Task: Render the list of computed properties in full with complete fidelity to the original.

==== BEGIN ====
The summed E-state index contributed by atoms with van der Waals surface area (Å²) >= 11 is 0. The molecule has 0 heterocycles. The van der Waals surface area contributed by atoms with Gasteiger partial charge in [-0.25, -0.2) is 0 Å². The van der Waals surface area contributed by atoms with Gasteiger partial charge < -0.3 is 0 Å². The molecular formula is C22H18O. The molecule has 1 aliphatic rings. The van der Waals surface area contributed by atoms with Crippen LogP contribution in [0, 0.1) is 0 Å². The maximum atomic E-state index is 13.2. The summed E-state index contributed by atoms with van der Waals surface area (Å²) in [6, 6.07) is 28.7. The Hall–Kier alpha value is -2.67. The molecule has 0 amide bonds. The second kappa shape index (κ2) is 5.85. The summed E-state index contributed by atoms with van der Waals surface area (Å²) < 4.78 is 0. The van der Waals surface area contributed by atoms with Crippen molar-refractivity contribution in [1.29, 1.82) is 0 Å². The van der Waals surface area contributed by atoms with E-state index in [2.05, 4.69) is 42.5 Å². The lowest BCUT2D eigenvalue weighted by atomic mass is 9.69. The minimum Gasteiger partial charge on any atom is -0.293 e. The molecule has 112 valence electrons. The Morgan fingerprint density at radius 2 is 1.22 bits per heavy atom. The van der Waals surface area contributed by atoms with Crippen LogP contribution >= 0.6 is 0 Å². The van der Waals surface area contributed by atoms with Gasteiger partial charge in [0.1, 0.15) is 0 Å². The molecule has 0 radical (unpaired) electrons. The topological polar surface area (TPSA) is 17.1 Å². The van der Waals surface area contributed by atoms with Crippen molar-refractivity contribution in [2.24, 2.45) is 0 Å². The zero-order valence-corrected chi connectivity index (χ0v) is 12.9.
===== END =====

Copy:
The summed E-state index contributed by atoms with van der Waals surface area (Å²) >= 11 is 0. The molecule has 0 heterocycles. The van der Waals surface area contributed by atoms with Gasteiger partial charge in [-0.25, -0.2) is 0 Å². The van der Waals surface area contributed by atoms with Gasteiger partial charge < -0.3 is 0 Å². The molecular formula is C22H18O. The molecule has 1 aliphatic rings. The van der Waals surface area contributed by atoms with Crippen LogP contribution in [0, 0.1) is 0 Å². The maximum atomic E-state index is 13.2. The summed E-state index contributed by atoms with van der Waals surface area (Å²) in [6, 6.07) is 28.7. The Hall–Kier alpha value is -2.67. The molecule has 0 amide bonds. The second kappa shape index (κ2) is 5.85. The summed E-state index contributed by atoms with van der Waals surface area (Å²) < 4.78 is 0. The van der Waals surface area contributed by atoms with Crippen molar-refractivity contribution in [1.29, 1.82) is 0 Å². The van der Waals surface area contributed by atoms with E-state index in [2.05, 4.69) is 42.5 Å². The lowest BCUT2D eigenvalue weighted by atomic mass is 9.69. The minimum Gasteiger partial charge on any atom is -0.293 e. The molecule has 112 valence electrons. The Morgan fingerprint density at radius 2 is 1.22 bits per heavy atom. The van der Waals surface area contributed by atoms with Crippen LogP contribution >= 0.6 is 0 Å². The van der Waals surface area contributed by atoms with Gasteiger partial charge in [0.1, 0.15) is 0 Å². The molecule has 0 radical (unpaired) electrons. The topological polar surface area (TPSA) is 17.1 Å². The van der Waals surface area contributed by atoms with Crippen molar-refractivity contribution in [2.24, 2.45) is 0 Å². The zero-order valence-corrected chi connectivity index (χ0v) is 12.9.